Mystical Theology: A Layman’s Guide, is a compilation of the treatises of the French Benedictine Dom Savinien Louismet. The holy monk was a master of the spiritual life, and traces out the proper understanding of mysticism in the Catholic tradition to present guides, resources and clear theological explanation for all Catholics, both priest and lay. Drawing on all the sources of the Catholic tradition, most especially Holy Scripture, Dom Louismet provides a tour de force of spiritual teaching.
“Why,” he asks, “are there so very few contemplatives even among professed Christians?” For some, he answers, it is a case of downright indifference and tepidity. “They simply do not care … God is the least and last of their concerns.” On the other hand, there are those who do care, “who would indeed like to become contemplatives in the measure and in the manner willed for them by their loving God; and perhaps some have even made an attempt toward this. Now what is it that has prevented the latter from succeeding in their attempt at Divine Contemplation? This: they have met with no encouragement. Or it has been put before them in the wrong way. Maybe they have been dissuaded from Divine Contemplation, as from something dangerous. Or, finally, they have been bewildered or disgusted by the works they have read on the subject.” This book is for such persons.
This volume is comprised of four treatises: Mystical Knowledge of God, The Mystical Life, Mysticism: True and False, and finally, Divine Contemplation for All.
Dom Louismet describes the modes and processes that lead the mind and the heart—the mind in and through the heart—to the habit of divine contemplation. His work is practical, his method more synthetic and discursive.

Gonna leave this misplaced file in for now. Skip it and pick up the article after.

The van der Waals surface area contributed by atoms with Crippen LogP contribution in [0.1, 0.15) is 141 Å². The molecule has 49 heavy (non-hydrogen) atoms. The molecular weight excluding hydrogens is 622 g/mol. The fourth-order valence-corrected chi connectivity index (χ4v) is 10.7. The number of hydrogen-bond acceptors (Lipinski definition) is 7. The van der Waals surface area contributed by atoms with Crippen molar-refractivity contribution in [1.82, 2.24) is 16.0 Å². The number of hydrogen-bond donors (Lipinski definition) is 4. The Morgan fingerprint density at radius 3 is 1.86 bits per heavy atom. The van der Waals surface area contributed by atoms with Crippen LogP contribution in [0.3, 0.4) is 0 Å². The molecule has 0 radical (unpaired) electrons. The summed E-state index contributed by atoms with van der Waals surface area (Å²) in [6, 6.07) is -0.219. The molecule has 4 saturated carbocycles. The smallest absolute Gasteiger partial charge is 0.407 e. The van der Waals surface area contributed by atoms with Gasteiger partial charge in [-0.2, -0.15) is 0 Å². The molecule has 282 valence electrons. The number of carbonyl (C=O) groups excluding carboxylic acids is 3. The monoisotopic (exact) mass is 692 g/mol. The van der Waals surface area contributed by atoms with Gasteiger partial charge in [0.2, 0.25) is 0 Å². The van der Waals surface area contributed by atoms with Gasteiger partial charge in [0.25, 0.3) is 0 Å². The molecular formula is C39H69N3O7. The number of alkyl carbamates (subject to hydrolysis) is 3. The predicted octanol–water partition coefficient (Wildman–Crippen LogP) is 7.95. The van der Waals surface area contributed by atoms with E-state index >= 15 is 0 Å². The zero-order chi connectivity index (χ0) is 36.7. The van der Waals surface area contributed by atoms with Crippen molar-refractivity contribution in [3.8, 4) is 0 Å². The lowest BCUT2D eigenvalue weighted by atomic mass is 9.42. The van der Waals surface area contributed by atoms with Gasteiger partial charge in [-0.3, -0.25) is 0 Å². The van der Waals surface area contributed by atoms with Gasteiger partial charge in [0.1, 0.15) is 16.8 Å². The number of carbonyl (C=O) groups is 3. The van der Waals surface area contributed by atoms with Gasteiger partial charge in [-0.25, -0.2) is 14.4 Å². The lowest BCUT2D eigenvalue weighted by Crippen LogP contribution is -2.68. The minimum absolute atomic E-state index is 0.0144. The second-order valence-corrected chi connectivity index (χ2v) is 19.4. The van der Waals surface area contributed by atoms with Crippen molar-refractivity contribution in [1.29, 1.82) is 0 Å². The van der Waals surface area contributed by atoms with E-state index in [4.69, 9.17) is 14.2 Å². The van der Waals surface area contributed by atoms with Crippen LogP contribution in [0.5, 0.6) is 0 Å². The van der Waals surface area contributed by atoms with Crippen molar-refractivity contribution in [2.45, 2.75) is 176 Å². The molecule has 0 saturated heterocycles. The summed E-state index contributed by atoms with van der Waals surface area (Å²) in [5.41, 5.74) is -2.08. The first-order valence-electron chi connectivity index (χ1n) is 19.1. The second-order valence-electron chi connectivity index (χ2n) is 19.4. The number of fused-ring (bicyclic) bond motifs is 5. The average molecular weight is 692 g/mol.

Dom Louismet is a master in the spiritual life. In his treatise on The Mystical Knowledge of God, and The Mystical Life, he beautifully lays out the notion and end of Catholic mysticism. In Divine Contemplation for All, he inculcates the practice and teaches in part the methods of contemplation. Divine contemplation he defines as “the act of communing with God, wherever performed, howsoever performed be the act brief and passing, or long sustained and frequently recurring.” The definition is broad enough for the author’s purpose, to place the attainment of some degree of contemplation within the reach of all men who “are of good will and persevere in a state of grace.” Prescinding from divine contemplation as it is in God, and the soul’s contemplation of nature, such as even non-Catholics may sometimes practice, the author distinguishes nine stages in the soul’s ascension to God.
Dom Louismet explains with great clarity the several degrees of man’s communing with his creator and consequently his approximation to the Sacred Humanity, the secondary object, the exemplar and efficient supernatural cause of the spiritual union. He writes with sweetness and the gentle fervor that are never sentimental but always virile and tender. He persuades and draws souls to taste and see that God is sweet. His work will be of great service to priests in perfecting their own interior life and aiding them in the guidance of their penitents.
“What is written here will do much in bringing souls nearer to God, and beg Him to bless the author and the work.” —Cardinal Bourne, Archbishop of Westminster.